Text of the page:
New version of Linux OS includes Ceph file system developed at UCSC

The name of the Ceph file system developed at UCSC comes from cephalopod, the class of marine mollusks that includes the octopus featured in the logo.

Efficient, reliable storage of electronic data is a growing challenge of the digital age. Ceph, an open-source file system developed by computer scientists in the Baskin School of Engineering at the University of California, Santa Cruz, offers an innovative approach to the data storage challenge.

A file system is the software that organizes and manages computer files and provides access to them on a data storage device such as a hard disk (or on an array of devices in a large storage system). Ceph is a distributed network file system, the type that allows multiple clients to access files stored on remote servers. It is designed to manage vast amounts of data with ease, meeting the growing demand for data storage on the scale of petabytes. (A petabyte is one quadrillion bytes, or a million gigabytes--enough data to fill 223,000 DVDs.)

According to a recent study, the amount of digital data created in a year grew by 62 percent from 2008 to 2009, and will increase 44-fold by 2020 (IDC "Digital Universe Study"). The study also reported a growing gap between the amount of digital data being created (nearly 800,000 petabytes in 2009) and the amount of available storage.

"Everybody needs a solution to the problem of how to handle all this data. Our goal with Ceph was to build a scalable system that would allow storage of petabytes and beyond," said Scott Brandt, professor of computer science at UC Santa Cruz and director of the UCSC / Los Alamos Institute for Scalable Scientific Data Management at UCSC's Baskin School of Engineering.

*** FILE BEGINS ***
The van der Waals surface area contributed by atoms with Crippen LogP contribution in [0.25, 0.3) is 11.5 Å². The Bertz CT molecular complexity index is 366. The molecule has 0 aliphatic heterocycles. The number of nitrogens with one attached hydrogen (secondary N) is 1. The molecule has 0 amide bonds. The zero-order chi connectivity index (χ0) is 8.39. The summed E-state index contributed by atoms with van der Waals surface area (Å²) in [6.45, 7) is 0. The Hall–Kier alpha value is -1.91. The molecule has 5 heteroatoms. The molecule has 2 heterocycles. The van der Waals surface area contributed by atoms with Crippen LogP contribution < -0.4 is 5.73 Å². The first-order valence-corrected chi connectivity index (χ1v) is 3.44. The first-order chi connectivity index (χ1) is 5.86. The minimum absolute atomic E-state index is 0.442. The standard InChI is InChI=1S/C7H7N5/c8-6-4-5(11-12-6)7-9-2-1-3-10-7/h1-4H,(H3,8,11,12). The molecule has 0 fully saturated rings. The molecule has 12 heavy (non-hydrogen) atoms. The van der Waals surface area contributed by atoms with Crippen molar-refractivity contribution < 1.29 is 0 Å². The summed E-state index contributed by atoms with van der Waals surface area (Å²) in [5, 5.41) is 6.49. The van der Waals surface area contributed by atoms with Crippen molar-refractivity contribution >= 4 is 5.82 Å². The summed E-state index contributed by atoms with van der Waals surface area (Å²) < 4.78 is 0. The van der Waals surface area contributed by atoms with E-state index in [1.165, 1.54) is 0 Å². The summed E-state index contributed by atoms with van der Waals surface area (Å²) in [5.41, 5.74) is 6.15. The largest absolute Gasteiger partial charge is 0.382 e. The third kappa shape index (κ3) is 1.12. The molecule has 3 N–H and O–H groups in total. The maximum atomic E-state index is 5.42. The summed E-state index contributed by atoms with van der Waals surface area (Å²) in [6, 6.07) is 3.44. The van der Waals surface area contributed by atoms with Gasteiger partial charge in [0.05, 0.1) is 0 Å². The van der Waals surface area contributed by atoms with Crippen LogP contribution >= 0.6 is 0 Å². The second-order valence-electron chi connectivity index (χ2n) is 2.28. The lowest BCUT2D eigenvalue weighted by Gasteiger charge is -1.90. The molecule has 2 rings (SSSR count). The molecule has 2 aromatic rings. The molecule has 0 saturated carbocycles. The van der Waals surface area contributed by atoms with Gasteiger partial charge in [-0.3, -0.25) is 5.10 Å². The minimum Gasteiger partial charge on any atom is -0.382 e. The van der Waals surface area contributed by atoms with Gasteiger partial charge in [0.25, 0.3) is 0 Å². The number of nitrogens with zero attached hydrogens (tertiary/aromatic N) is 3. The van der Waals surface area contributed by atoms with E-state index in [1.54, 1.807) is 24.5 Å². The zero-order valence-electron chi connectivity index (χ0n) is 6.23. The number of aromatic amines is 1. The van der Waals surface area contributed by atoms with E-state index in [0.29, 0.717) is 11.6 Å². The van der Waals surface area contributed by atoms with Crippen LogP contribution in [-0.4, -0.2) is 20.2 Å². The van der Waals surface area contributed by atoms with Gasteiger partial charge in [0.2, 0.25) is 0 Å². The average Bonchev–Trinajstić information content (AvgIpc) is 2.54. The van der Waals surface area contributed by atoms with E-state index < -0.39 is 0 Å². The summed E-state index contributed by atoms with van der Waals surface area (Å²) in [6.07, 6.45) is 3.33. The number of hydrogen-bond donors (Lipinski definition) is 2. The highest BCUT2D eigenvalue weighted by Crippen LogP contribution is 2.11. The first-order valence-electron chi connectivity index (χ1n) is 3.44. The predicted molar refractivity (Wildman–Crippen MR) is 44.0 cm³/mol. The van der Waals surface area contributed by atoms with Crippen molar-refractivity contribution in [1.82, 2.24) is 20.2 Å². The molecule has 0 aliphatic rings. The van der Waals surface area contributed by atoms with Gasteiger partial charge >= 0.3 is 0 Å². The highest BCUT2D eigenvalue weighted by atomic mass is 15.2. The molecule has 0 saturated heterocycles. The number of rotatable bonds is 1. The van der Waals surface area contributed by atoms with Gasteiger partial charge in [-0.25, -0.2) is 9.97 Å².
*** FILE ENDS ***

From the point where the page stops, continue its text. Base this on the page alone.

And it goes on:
Although Ceph is still in development, it just received a big vote of confidence from Linus Torvalds, who included Ceph in the latest version of the Linux kernel (Linux 2.6.34). Brandt's graduate student Sage Weil did much of the development work on Ceph for his Ph.D. thesis, and he has continued working on it since earning his degree in 2007.

"Having Ceph in the Linux kernel makes it much easier for people to use, so a lot more people will be testing it now and contributing to the project," Weil said.

Ceph is designed for high performance, scalability, and reliability. "When you reach the scale of a storage system with 10,000 disks, failure of individual components becomes the norm, so the file system has to be able to monitor and deal with that. With Ceph, any node can fail and the system heals itself," Weil said.

A Ceph file system can be seamlessly expanded simply by adding new servers to the system. Ceph automatically distributes data across the new servers. All data are replicated across multiple storage devices, and if any device fails, the data are automatically re-replicated to other devices.

Ceph is also designed to dynamically adapt to changing workloads. It can handle scenarios in which thousands of clients suddenly access the same file or write to the same directory.

"A Ceph storage system can be both big and fast, because all the operations are parallelized," Brandt said. "We made it open-source, so the source code is out there, and people are starting to be interested."

Brandt, Weil, and faculty and students in UCSC's Systems Research Lab and Storage Systems Research Center have been working on Ceph for about 8 years. The project was primarily funded by a Department of Energy grant from the Lawrence Livermore, Los Alamos, and Sandia National Laboratories. Data storage is a big concern for the national labs, where the most powerful supercomputers in the world run simulations that generate vast amounts of data.

The project has also received industry support from companies such as Yahoo and NetApp. Weil, who founded a web hosting company (DreamHost) before pursuing his doctorate at UCSC, said companies like his need affordable, scalable storage systems for customer data. But he said his main motivation for continuing to work on Ceph is simply a desire to see the project succeed.

"I want it to be something people can use and not just a research project," Weil said. "It began as pure research, and now it's actually made it into the real world."